Step #2 of the off-season renewal process is to rest and recover!
If you are like me, you've developed a few tweaks or pains this season. Yeah, I'm going on age 43 and the pangs seem to appear more frequently every year. Then again, I do hear from dozens—actually hundreds—of young climbers each year who are nursing finger, elbow, and shoulder, maybe age has nothing to do with after all? But I digress.

Again, let’s use pro athletes as an analog—all professional and Olympic athletes take time off each year, and so should you! I suggest you schedule anywhere from a two-week to two-month break from climbing, and shift your focus and energy onto something else. This is a good time to get busy working toward some of your other life goals and to engage in different physical activity unrelated to climbing, such as snowboarding, skiing, or perhaps even playing a team sport for a while. Most important, however, you don’t want to do anything that stresses your body in the way climbing does—so that means no indoor climbing and training for climbing.

Of course, many climbers resist taking time off, saying they will lose strength and slow improvement. The truth is that any loss of fitness during a layoff of just a few weeks will quickly return upon resumption of training. Conversely, by not taking an a few weeks of rest each season you vastly increase your risk of a tendon or muscle injury that will force you out of climbing and set you way back. Clearly, the smart thing is to take a little time off each year and give your body a chance to recover from the accumulated fatigue and traumas of our rigorous sport.

As someone who is very serious about performance, it’s my MO to take few weeks off from climbing each year between Thanksgiving and Christmas. Such a break from training and climbing allows any tweaks or nagging injuries to heal. This year, I’ve developed some lower back issues as well as some slight pain in a couple fingers, so my self-imposed “off-season” finally gives my body a chance to correct itself. After a few weeks of frequent stretching, some modest antagonist muscle training, and active rest (in my case, playing backyard football with my sons), I should be ready to start a new season of training and climbing with a fully healthy body. You, too, can benefit from an off-season break from climbing—in fact, consider it mandatory if you have any kind of pain in your fingers, elbows, shoulders, or back!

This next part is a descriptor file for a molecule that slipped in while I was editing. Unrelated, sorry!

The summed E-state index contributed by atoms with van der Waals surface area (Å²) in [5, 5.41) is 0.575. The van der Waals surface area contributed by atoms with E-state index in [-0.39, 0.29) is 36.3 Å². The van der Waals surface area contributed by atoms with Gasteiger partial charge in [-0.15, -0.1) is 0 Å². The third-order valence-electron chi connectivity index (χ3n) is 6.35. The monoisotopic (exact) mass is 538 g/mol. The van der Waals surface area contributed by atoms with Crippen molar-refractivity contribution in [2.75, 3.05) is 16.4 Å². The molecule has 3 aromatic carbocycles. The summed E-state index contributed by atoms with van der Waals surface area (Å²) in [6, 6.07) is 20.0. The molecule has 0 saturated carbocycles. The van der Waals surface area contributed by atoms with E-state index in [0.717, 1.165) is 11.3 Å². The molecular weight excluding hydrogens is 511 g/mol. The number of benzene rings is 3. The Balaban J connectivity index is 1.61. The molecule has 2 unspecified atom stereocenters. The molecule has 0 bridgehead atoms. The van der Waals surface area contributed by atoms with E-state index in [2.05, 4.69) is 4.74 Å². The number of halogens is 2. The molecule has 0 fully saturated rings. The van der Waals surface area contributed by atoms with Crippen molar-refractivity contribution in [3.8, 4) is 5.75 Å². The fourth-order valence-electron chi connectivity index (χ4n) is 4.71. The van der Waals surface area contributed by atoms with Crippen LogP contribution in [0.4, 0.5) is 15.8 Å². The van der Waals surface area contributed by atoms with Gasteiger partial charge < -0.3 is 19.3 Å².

Step #3 of the off-season renewal process is to reinvent your training and climbing.
After the off-season break, it’s essential that you return to climbing with a resolve to mix things up. First, plan a ten-week training cycle that incorporates new exercises and climbing drills. One of the biggest mistakes climbers make is to engage in the same training program year after year—which, of course, means they are limiting themselves and perhaps even locking into a performance plateau. Effective training must be progressive and ever-changing. Check out my book Training for Climbing for some fresh training and practice strategies that will help take your game to the next level.

It’s also important to somewhat reinvent your MO as a climber—that is to climb with some new partners, visit new crags, and possibly even shift your primary climbing preference for a while (that is, to switch from bouldering to sport climbing, or from sport to trad climbing, or whatever). This strategy of changing things up every few months—both your training and climbing focus—is one of the biggest secrets to long-term motivation and improvement